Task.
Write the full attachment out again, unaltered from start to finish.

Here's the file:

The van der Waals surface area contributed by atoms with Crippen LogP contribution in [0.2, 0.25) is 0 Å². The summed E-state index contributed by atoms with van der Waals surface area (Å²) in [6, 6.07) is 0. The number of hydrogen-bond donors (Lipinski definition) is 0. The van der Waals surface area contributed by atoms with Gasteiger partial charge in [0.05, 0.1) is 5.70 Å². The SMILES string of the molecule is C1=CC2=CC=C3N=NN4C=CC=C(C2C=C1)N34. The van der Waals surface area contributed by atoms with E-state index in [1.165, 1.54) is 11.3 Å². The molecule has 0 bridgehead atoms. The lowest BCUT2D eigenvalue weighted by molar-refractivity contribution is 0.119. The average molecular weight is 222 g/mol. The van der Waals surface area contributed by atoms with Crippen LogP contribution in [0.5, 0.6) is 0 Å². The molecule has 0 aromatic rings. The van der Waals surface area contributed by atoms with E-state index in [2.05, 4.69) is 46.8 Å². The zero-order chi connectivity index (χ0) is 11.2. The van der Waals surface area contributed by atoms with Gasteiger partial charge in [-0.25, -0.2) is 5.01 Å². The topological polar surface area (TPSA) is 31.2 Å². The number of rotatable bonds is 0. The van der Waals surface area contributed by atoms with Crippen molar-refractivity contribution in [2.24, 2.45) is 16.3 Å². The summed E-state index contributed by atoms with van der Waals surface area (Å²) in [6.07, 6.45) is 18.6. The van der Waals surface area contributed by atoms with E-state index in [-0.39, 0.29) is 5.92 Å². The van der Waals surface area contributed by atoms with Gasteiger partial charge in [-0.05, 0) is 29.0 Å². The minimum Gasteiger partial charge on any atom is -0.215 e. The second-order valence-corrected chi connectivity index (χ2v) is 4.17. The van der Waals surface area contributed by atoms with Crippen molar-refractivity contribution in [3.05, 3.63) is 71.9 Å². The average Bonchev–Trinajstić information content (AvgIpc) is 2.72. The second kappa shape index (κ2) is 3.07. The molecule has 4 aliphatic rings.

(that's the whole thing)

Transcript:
The van der Waals surface area contributed by atoms with Crippen LogP contribution in [0.2, 0.25) is 0 Å². The summed E-state index contributed by atoms with van der Waals surface area (Å²) in [6, 6.07) is 0. The number of hydrogen-bond donors (Lipinski definition) is 0. The van der Waals surface area contributed by atoms with Gasteiger partial charge in [0.05, 0.1) is 5.70 Å². The SMILES string of the molecule is C1=CC2=CC=C3N=NN4C=CC=C(C2C=C1)N34. The van der Waals surface area contributed by atoms with E-state index in [1.165, 1.54) is 11.3 Å². The molecule has 0 bridgehead atoms. The lowest BCUT2D eigenvalue weighted by molar-refractivity contribution is 0.119. The average molecular weight is 222 g/mol. The van der Waals surface area contributed by atoms with Crippen LogP contribution in [0.5, 0.6) is 0 Å². The molecule has 0 aromatic rings. The van der Waals surface area contributed by atoms with E-state index in [2.05, 4.69) is 46.8 Å². The zero-order chi connectivity index (χ0) is 11.2. The van der Waals surface area contributed by atoms with Gasteiger partial charge in [-0.25, -0.2) is 5.01 Å². The topological polar surface area (TPSA) is 31.2 Å². The number of rotatable bonds is 0. The van der Waals surface area contributed by atoms with Crippen molar-refractivity contribution in [2.24, 2.45) is 16.3 Å². The summed E-state index contributed by atoms with van der Waals surface area (Å²) in [6.07, 6.45) is 18.6. The van der Waals surface area contributed by atoms with E-state index in [-0.39, 0.29) is 5.92 Å². The van der Waals surface area contributed by atoms with Gasteiger partial charge in [-0.05, 0) is 29.0 Å². The minimum Gasteiger partial charge on any atom is -0.215 e. The second-order valence-corrected chi connectivity index (χ2v) is 4.17. The van der Waals surface area contributed by atoms with Crippen molar-refractivity contribution in [3.05, 3.63) is 71.9 Å². The average Bonchev–Trinajstić information content (AvgIpc) is 2.72. The second kappa shape index (κ2) is 3.07. The molecule has 4 aliphatic rings.